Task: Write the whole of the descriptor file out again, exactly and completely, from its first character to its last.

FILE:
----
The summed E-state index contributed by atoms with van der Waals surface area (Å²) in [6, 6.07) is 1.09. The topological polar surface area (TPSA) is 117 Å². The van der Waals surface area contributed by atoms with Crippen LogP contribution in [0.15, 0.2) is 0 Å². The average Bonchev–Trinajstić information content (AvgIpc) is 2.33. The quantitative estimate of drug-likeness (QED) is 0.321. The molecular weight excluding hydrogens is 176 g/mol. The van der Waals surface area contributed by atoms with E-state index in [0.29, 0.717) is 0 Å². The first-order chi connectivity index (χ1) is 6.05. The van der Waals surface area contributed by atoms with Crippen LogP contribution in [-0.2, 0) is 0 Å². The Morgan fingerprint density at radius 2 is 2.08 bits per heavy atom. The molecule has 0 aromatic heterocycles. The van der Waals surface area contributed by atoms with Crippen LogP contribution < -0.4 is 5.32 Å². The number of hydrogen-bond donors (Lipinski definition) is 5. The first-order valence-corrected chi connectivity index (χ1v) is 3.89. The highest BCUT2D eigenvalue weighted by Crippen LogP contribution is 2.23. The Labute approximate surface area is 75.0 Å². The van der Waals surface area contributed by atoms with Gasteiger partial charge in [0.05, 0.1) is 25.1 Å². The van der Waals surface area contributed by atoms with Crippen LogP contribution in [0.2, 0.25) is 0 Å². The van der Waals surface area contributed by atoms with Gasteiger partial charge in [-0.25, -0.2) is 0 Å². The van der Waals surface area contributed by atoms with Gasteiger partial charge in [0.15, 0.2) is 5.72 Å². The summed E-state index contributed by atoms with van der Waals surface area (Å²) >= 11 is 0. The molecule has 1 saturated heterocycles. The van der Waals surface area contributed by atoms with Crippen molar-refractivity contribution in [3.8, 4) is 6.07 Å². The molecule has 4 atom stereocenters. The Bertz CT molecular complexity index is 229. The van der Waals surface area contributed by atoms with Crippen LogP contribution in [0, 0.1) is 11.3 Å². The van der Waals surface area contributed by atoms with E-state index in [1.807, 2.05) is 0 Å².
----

The summed E-state index contributed by atoms with van der Waals surface area (Å²) in [6, 6.07) is 1.09. The topological polar surface area (TPSA) is 117 Å². The van der Waals surface area contributed by atoms with Crippen LogP contribution in [0.15, 0.2) is 0 Å². The average Bonchev–Trinajstić information content (AvgIpc) is 2.33. The quantitative estimate of drug-likeness (QED) is 0.321. The molecular weight excluding hydrogens is 176 g/mol. The van der Waals surface area contributed by atoms with E-state index in [0.29, 0.717) is 0 Å². The first-order chi connectivity index (χ1) is 6.05. The van der Waals surface area contributed by atoms with Crippen LogP contribution in [-0.2, 0) is 0 Å². The Morgan fingerprint density at radius 2 is 2.08 bits per heavy atom. The molecule has 0 aromatic heterocycles. The van der Waals surface area contributed by atoms with Crippen LogP contribution < -0.4 is 5.32 Å². The number of hydrogen-bond donors (Lipinski definition) is 5. The first-order valence-corrected chi connectivity index (χ1v) is 3.89. The highest BCUT2D eigenvalue weighted by Crippen LogP contribution is 2.23. The Labute approximate surface area is 75.0 Å². The van der Waals surface area contributed by atoms with Gasteiger partial charge in [0.05, 0.1) is 25.1 Å². The van der Waals surface area contributed by atoms with Crippen LogP contribution in [0.2, 0.25) is 0 Å². The van der Waals surface area contributed by atoms with Gasteiger partial charge in [-0.25, -0.2) is 0 Å². The van der Waals surface area contributed by atoms with Gasteiger partial charge in [0.15, 0.2) is 5.72 Å². The summed E-state index contributed by atoms with van der Waals surface area (Å²) >= 11 is 0. The molecule has 1 saturated heterocycles. The van der Waals surface area contributed by atoms with Crippen molar-refractivity contribution in [3.8, 4) is 6.07 Å². The molecule has 4 atom stereocenters. The Bertz CT molecular complexity index is 229. The van der Waals surface area contributed by atoms with Crippen LogP contribution in [0, 0.1) is 11.3 Å². The van der Waals surface area contributed by atoms with E-state index in [1.807, 2.05) is 0 Å².